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Going Home - Your Baby's Development

Attention and memory skills

A child’s attention span develops gradually. Paying attention can be hard for most children. If your child has poor attention skills, they will take longer to develop speech and language and will experience difficulties learning new skills. Play is a very useful activity to help develop your child’s attention skills.

To pay attention your child needs to be alert and free from background distractions – noise, over bright lights, hunger. Turn off the radio, TV or mobile phone when interacting with your child.

It is easy for children to get bored and to lose interest. It helps to keep activities short and focus on play that your child is interested in.

Eye contact and play will help improve your child’s attention skill

Attention and memory skill development at 2 years and older

  • Take out one or two toys to play with at a time. Your child will be less distracted.
  • Make sure you have your child’s attention when you are giving them instructions on how to use a toy or puzzle board. Use eye contact.
  • If your child isn’t paying attention, gently hold their head up to make eye contact and repeat the instruction.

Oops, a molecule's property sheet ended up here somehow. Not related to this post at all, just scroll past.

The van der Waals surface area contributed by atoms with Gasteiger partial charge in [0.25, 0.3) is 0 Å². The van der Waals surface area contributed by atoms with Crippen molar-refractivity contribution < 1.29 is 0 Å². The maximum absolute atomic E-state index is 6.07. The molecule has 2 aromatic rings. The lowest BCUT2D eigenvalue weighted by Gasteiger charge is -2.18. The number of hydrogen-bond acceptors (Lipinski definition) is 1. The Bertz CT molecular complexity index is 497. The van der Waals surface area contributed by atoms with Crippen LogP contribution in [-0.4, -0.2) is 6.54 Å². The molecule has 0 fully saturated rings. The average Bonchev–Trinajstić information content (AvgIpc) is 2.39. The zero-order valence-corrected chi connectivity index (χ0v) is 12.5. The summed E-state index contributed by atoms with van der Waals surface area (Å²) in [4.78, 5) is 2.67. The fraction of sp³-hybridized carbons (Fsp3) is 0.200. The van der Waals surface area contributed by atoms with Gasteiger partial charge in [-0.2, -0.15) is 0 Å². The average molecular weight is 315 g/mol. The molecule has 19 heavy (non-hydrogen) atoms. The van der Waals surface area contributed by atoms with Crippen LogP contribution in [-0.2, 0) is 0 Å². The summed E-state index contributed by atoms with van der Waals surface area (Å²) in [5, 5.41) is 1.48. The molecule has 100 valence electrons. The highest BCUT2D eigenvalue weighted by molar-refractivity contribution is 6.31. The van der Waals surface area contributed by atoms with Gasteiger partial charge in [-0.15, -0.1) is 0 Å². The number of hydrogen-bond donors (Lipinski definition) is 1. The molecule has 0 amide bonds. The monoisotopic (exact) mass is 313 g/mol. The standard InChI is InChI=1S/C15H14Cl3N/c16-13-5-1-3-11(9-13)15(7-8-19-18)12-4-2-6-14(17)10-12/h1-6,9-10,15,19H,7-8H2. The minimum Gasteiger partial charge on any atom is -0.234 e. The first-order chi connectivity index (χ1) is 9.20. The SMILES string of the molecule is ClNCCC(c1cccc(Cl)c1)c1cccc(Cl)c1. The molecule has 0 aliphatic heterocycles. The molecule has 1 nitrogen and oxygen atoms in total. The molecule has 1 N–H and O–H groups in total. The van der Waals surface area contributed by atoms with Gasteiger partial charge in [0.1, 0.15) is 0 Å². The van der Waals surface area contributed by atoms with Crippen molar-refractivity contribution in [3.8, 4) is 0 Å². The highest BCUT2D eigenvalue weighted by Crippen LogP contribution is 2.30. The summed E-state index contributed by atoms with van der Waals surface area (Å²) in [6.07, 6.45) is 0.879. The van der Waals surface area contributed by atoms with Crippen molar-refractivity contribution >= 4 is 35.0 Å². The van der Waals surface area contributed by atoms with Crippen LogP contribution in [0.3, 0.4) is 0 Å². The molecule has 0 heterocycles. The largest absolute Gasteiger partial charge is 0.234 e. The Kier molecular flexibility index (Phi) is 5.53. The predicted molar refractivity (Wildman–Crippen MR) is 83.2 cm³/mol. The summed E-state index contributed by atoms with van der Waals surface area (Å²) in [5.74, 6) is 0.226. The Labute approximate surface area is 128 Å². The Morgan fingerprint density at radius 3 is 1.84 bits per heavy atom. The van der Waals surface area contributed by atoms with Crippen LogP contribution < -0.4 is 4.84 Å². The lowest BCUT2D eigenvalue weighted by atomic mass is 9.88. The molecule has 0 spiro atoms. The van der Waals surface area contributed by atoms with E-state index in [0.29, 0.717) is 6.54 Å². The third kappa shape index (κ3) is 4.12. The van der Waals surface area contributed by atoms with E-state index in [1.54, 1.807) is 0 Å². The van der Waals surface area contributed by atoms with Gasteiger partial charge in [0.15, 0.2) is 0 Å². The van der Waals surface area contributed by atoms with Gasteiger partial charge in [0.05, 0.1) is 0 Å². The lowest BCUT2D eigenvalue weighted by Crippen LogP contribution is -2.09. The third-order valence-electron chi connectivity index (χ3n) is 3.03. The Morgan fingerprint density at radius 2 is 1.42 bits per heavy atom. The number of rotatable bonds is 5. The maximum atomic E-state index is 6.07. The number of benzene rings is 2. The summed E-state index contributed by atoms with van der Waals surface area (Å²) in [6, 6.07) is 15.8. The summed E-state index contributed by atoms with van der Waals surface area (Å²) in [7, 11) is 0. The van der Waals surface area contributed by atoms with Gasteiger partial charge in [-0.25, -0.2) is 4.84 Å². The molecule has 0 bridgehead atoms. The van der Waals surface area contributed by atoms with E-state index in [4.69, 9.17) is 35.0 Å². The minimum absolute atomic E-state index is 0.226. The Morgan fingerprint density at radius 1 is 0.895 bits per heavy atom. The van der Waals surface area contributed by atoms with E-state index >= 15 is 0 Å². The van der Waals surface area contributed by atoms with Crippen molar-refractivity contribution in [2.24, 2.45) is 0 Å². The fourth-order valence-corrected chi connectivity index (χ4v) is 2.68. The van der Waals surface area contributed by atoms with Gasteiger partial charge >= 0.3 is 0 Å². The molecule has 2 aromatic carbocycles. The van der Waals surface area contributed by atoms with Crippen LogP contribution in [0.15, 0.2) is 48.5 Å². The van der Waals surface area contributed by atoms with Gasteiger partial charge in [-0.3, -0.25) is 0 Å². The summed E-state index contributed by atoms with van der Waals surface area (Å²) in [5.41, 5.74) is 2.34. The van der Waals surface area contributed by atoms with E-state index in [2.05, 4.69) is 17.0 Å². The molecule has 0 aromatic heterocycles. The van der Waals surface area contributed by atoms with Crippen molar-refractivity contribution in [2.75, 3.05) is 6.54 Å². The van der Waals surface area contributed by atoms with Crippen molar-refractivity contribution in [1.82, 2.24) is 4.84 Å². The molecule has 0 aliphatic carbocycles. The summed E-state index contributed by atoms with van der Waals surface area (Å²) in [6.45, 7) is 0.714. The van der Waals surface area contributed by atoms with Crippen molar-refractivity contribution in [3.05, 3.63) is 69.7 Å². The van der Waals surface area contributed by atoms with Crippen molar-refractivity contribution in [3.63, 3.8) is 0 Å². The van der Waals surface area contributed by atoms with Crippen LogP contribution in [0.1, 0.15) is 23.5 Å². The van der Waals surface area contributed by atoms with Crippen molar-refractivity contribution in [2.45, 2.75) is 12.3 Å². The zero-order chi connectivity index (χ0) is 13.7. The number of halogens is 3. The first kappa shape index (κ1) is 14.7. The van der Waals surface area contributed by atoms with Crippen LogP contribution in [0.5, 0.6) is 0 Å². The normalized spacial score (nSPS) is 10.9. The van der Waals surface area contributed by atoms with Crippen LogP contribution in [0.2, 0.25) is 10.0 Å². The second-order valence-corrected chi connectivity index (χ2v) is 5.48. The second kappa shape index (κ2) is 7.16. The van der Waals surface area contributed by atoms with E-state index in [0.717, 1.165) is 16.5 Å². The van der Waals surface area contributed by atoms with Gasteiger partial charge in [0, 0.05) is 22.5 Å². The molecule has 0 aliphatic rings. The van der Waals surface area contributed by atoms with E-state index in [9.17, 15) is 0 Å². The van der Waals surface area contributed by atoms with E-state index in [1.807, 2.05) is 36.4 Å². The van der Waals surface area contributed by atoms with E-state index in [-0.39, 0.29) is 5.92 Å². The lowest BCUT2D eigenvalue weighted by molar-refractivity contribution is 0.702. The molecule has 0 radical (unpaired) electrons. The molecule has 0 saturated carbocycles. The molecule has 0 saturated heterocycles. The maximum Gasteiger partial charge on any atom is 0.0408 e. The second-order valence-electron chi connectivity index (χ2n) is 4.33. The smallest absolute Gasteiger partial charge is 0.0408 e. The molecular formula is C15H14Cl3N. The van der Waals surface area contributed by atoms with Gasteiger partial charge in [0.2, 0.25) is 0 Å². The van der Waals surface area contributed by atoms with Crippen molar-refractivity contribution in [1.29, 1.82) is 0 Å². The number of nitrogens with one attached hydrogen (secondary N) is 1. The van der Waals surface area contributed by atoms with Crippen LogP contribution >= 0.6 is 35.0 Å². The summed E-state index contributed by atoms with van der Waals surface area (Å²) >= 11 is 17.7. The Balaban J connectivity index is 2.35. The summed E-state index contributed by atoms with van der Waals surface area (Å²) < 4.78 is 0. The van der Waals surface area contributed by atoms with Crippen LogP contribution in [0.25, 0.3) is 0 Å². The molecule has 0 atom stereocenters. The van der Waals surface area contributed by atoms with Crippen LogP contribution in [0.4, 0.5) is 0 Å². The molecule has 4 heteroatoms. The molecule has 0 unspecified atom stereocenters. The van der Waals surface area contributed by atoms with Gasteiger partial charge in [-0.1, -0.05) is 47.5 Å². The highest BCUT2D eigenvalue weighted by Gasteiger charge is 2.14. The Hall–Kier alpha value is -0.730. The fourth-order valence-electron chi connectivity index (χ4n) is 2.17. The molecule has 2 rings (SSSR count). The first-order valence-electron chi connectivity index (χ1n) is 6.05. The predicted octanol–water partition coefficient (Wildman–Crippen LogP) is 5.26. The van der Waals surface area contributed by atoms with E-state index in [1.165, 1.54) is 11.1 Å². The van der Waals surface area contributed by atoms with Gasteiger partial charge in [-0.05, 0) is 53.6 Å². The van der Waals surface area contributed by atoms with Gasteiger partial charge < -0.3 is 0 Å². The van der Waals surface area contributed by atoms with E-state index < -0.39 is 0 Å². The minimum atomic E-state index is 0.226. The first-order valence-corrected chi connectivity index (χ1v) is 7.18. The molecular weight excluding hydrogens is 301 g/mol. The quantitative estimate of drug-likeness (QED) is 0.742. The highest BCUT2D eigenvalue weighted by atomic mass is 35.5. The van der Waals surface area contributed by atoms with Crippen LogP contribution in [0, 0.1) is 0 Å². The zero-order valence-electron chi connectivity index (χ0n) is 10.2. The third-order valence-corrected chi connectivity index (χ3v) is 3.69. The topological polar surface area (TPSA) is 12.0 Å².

• Repeat a simple nursery rhyme daily until your child can say it with you.
  • Read a very simple story and have your child repeat the story back to you.
  • Review events of the day with your child at bedtime.
  • Play the memory game with a fun deck of cards starting with three pairs and building up gradually to more pairs as your child improves.
  • Play a memory game with objects, e.g. place 4 objects on a tray, let your child look at these for 1 minute, cover the tray, take away an object, uncover the tray and ask what is missing.


Make sure that you have your child’s attention and engagement when you are giving them instructions on to use a toy or puzzle board.

Most importantly, do not over stimulate your child, as you will make fun and learning a chore instead.